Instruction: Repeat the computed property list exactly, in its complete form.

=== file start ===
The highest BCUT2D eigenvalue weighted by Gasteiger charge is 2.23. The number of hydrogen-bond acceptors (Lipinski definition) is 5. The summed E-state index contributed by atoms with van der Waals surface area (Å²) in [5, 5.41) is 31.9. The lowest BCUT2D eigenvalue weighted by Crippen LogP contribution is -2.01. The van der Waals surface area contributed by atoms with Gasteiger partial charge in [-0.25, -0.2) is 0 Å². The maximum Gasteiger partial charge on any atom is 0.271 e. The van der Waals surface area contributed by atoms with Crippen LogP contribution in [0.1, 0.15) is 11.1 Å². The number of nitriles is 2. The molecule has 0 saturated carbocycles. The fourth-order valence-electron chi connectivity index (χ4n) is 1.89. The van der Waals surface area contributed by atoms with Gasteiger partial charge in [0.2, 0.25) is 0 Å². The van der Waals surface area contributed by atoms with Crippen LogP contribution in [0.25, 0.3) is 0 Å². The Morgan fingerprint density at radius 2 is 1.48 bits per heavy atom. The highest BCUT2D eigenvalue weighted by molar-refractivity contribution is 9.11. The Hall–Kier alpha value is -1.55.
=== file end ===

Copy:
The highest BCUT2D eigenvalue weighted by Gasteiger charge is 2.23. The number of hydrogen-bond acceptors (Lipinski definition) is 5. The summed E-state index contributed by atoms with van der Waals surface area (Å²) in [5, 5.41) is 31.9. The lowest BCUT2D eigenvalue weighted by Crippen LogP contribution is -2.01. The van der Waals surface area contributed by atoms with Gasteiger partial charge in [-0.25, -0.2) is 0 Å². The maximum Gasteiger partial charge on any atom is 0.271 e. The van der Waals surface area contributed by atoms with Crippen LogP contribution in [0.1, 0.15) is 11.1 Å². The number of nitriles is 2. The molecule has 0 saturated carbocycles. The fourth-order valence-electron chi connectivity index (χ4n) is 1.89. The van der Waals surface area contributed by atoms with Gasteiger partial charge in [0.2, 0.25) is 0 Å². The van der Waals surface area contributed by atoms with Crippen LogP contribution in [0.25, 0.3) is 0 Å². The Morgan fingerprint density at radius 2 is 1.48 bits per heavy atom. The highest BCUT2D eigenvalue weighted by molar-refractivity contribution is 9.11. The Hall–Kier alpha value is -1.55.